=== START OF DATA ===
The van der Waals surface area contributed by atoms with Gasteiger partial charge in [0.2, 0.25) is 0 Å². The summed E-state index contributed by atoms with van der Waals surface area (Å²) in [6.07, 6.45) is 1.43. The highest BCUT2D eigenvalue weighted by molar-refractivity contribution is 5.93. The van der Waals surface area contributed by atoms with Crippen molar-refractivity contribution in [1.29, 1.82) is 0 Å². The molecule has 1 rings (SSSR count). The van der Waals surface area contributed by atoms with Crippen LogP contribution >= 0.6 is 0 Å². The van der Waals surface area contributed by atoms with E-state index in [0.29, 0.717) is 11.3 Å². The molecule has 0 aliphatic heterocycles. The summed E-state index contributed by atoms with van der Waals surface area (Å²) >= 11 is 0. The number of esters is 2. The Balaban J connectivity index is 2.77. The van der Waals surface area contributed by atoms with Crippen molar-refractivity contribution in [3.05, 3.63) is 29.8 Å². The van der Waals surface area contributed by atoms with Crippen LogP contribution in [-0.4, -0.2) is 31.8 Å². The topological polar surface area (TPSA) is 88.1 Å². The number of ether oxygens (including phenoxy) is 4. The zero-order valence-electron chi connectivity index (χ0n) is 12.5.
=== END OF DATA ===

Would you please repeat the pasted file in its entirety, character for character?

The van der Waals surface area contributed by atoms with Gasteiger partial charge in [0.2, 0.25) is 0 Å². The summed E-state index contributed by atoms with van der Waals surface area (Å²) in [6.07, 6.45) is 1.43. The highest BCUT2D eigenvalue weighted by molar-refractivity contribution is 5.93. The van der Waals surface area contributed by atoms with Crippen molar-refractivity contribution in [1.29, 1.82) is 0 Å². The molecule has 1 rings (SSSR count). The van der Waals surface area contributed by atoms with Crippen LogP contribution >= 0.6 is 0 Å². The van der Waals surface area contributed by atoms with E-state index in [0.29, 0.717) is 11.3 Å². The molecule has 0 aliphatic heterocycles. The summed E-state index contributed by atoms with van der Waals surface area (Å²) >= 11 is 0. The number of esters is 2. The Balaban J connectivity index is 2.77. The van der Waals surface area contributed by atoms with Crippen molar-refractivity contribution in [3.05, 3.63) is 29.8 Å². The van der Waals surface area contributed by atoms with Crippen LogP contribution in [-0.4, -0.2) is 31.8 Å². The topological polar surface area (TPSA) is 88.1 Å². The number of ether oxygens (including phenoxy) is 4. The zero-order valence-electron chi connectivity index (χ0n) is 12.5.